A decade ago, in the midst of the coffee shop boom and rise of “third places” for people to gather for conversation, business, study, MainStreet started a church and built out a coffee shop style venue in a storefront space. We never realized the dream of filling that space with activity and gatherings all week long. We lacked the people and financial resources.
But another dramatic cultural shift happened over last decade: the “third place” moved online. Most people don’t sit at Caribou Coffee reading the newspaper, nor do most people gather to hear an author talk at a book store, or come together daily at a pub called Cheers to discuss life and family, religion and politics. Picking up with Paul’s social engagement in ancient Athens, the 21st century ‘Areopagus’ has gone digital.
19 So they took Paul and brought him to the Areopagus, saying, “May we know what this new teaching is that you are proclaiming? 20 For you are bringing some surprising things to our ears, so we want to know what they mean.” 21 (All the Athenians and the foreigners who lived there used to spend their time in nothing else than telling or listening to something new.) (Acts 17:19-21)
Here’s the situation every pastor and church interested in engaging people with the Christian worldview needs to grapple with: people are being shaped and “discipled” far more effectively by the secular media they consume all week long than by any Sunday morning sermon they might hear twice a month.
Where do unchurched people today go first to explore religious ideas? Answer: YouTube, Wikipedia, Google, etc.
Where do the wise sages and popular teachers gather to share and generate conversation on the big ideas of life? Answer: TED Talks, YouTube, etc.
Where do people most often find themselves engaged in heated discussions about the issues of the day? Answer: Facebook, Instagram, Twitter, etc.
Pastors may need to spend less hours each week crafting a sermon many won’t hear, and more time curating and creating digital content to pastor people between Sundays. (As an example, I have started a “pastoral letter” writing ministry where I spend 2 or 3 hours each week writing personal letters to congregants. I think they are bearing more fruit than my sermons already.)
So, MainStreet is casting a bold new 2020 Vision. We are reimagining discipleship for an on-the-go, on-demand culture. How can we expand our teaching ministry beyond the Sunday service and sermon? How might we spark warm and stimulating conversations in the digital marketplace of ideas day to day with all who happen to listening in (cf. Acts 17:17)?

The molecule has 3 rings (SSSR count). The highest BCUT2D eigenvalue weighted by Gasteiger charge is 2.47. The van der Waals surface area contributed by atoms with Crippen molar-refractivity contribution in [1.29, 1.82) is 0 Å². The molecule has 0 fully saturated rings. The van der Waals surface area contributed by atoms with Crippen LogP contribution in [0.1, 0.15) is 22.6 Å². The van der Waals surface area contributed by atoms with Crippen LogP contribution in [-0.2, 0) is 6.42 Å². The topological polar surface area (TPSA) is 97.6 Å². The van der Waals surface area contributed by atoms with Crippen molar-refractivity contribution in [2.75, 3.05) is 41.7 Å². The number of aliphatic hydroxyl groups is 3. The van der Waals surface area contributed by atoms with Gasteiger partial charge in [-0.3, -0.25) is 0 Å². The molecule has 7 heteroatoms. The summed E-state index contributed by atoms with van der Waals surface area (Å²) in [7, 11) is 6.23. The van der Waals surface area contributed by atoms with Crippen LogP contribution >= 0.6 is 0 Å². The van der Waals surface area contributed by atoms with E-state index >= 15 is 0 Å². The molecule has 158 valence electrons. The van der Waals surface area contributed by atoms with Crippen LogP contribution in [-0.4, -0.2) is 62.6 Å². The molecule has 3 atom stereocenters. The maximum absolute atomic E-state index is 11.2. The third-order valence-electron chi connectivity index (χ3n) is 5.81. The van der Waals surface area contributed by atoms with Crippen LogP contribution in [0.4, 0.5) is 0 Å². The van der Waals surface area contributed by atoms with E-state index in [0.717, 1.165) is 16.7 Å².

Between Sundays we will be curating and proliferating rich content in more convenient on-the-go formats such as podcasts, audio devotionals, video supplements, social media, as well as continuing face-to-face gatherings such as Lifegroups and Huddles. Daily digital engagement should never replace face-to-face gatherings, but they can build a bridge to people not yet interested in “coming to worship” or ready to gather in a living room small group.
These are exciting times filled with rich new ministry opportunities if the church is willing to find new wine skins to hold the vintage wine of Kingdom wisdom. Millennial Christians and spiritual seekers today are open to the teachings of Jesus, but they aren’t as interested in “going to church” and investing in brick-and-mortar institutions.
Will today’s leaders and older generations of Christians just shake our heads and complain that less people are coming to church on Sunday? Or will we imitate the Apostle Paul and find innovate ways of bringing the teachings of Jesus to where people are already gathering? At MainStreet, for example, we hope to host occasional “Campfire Chats” — something like local TED Talks — with broader appeal and warmer atmosphere for people just exploring Christianity. I can think of no better modern day version of the ancient Areopagus gathering than TED Talks that boast of “Ideas worth spreading.”
If we situate our ministry in the 21st century Areopagus, I am confident we will find people asking the same question they asked Paul 2,000 years ago in Athens, Greece: “May we know what this new teaching is that you are proclaiming? For you are bringing some surprising things to our ears, so we want to know what they mean.”
This is part of a series of posts called “Jesus on Main Street.” I will share more in-depth on MainStreet’s 2020 Vision in upcoming posts.